We're going to have a little fun with an icon of 20th Century Art: Jasper Johns' "Target" paintings from the mid-1950s, which helped lay the groundwork for Pop Art. We'll take a look at a few of the works from this group, and then you can scroll down and have "target practice" with a video game target. Please note: this game works best on a laptop or desktop computer which has a mouse.
Below are two "Target" paintings by Jasper Johns: at left, "Target," 1958, and at right, "Target with Four Faces," 1955. With these paintings, Johns wanted to use an existing visual concept - the common shooting target - because he thought that something that the mind was already familiar with would allow him to work on the object on other levels. For example, Johns has made a very tactile surface using encaustic pigment which he mixed with beeswax, which transforms the "known image" into a more-painterly version. Johns is not known to go into depth regarding the meaning of his work, but one could interpret the use of a target in several ways (did Johns consider himself a target? was it an anti-shooting message?). These were not the only target paintings that he made ... you can see another one here, and one here.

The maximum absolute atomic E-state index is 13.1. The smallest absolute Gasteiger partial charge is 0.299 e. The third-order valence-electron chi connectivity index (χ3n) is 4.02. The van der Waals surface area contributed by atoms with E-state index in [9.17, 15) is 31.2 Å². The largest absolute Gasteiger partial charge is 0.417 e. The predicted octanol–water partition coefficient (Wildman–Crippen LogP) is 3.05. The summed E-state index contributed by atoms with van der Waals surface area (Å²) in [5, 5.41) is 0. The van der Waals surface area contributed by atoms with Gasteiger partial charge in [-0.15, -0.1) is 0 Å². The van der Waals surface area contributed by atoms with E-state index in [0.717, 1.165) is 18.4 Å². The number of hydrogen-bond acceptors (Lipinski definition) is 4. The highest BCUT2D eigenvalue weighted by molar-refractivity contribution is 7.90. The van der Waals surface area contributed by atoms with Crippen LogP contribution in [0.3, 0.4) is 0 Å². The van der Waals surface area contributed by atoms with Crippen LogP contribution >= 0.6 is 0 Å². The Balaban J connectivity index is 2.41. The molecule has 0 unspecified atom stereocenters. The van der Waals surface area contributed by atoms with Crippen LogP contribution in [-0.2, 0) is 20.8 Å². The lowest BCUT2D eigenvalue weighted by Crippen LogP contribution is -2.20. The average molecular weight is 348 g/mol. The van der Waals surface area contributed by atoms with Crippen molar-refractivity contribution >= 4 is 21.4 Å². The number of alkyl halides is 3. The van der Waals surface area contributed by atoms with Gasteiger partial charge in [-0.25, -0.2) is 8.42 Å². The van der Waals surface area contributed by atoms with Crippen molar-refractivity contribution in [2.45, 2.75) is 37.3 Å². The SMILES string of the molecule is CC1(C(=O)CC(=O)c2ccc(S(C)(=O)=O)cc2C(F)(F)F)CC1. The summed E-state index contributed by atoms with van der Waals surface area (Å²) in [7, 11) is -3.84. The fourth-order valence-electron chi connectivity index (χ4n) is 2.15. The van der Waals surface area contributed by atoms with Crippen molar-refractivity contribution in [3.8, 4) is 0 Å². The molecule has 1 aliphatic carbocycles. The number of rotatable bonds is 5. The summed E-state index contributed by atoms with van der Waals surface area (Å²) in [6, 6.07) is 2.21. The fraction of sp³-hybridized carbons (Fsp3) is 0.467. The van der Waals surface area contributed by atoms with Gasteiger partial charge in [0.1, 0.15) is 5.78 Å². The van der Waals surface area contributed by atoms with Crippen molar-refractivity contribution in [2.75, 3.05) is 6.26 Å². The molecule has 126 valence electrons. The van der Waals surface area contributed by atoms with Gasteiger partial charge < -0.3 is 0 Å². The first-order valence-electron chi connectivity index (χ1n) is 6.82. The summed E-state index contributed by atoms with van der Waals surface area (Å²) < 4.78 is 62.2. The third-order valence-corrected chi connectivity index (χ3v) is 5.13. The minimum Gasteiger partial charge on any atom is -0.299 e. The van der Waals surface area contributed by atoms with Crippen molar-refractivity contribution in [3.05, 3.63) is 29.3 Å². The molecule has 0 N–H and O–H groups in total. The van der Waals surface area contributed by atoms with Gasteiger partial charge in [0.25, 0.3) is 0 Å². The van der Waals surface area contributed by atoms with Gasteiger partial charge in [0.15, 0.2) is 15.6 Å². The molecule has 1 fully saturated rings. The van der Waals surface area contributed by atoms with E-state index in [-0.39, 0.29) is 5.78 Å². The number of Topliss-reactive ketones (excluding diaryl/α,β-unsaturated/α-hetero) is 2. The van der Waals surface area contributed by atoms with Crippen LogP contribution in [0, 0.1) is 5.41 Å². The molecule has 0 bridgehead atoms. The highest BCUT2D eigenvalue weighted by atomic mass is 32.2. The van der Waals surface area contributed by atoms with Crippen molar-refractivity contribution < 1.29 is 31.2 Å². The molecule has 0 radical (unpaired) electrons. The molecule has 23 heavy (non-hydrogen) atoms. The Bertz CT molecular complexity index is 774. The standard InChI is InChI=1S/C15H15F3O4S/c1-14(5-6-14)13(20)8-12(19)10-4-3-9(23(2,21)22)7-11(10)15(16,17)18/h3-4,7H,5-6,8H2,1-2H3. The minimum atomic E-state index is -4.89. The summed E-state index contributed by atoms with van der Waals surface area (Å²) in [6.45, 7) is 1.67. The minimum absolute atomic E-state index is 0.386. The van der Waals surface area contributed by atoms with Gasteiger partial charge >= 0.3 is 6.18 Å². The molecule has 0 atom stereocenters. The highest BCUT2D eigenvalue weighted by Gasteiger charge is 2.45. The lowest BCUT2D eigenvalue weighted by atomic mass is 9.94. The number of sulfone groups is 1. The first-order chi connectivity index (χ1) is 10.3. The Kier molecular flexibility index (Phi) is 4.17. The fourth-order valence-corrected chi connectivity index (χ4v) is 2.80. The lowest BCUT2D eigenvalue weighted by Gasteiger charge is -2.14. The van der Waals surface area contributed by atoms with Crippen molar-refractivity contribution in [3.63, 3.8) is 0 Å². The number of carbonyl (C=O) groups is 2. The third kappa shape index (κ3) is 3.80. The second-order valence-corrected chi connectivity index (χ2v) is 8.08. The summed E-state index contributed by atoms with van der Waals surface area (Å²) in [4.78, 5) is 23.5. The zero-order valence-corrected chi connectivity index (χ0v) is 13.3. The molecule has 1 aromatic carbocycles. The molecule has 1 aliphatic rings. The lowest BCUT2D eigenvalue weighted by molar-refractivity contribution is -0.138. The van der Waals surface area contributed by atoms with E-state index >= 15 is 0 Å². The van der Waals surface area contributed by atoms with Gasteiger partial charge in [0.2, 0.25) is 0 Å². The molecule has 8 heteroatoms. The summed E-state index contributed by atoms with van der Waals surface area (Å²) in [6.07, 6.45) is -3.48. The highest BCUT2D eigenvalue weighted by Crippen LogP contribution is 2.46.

If you're ready to play the game, scroll down to get instructions and take your target practice!
Target Practice Game
How to play: to shoot an arrow at the target, click your mouse on the bowstring, and pull back. You'll see a faint white line which helps give you a sense of the trajectory. Release the mouse, and see how well you have aimed!
When the target gets too full of arrows, you can click here to clear the target and start over.
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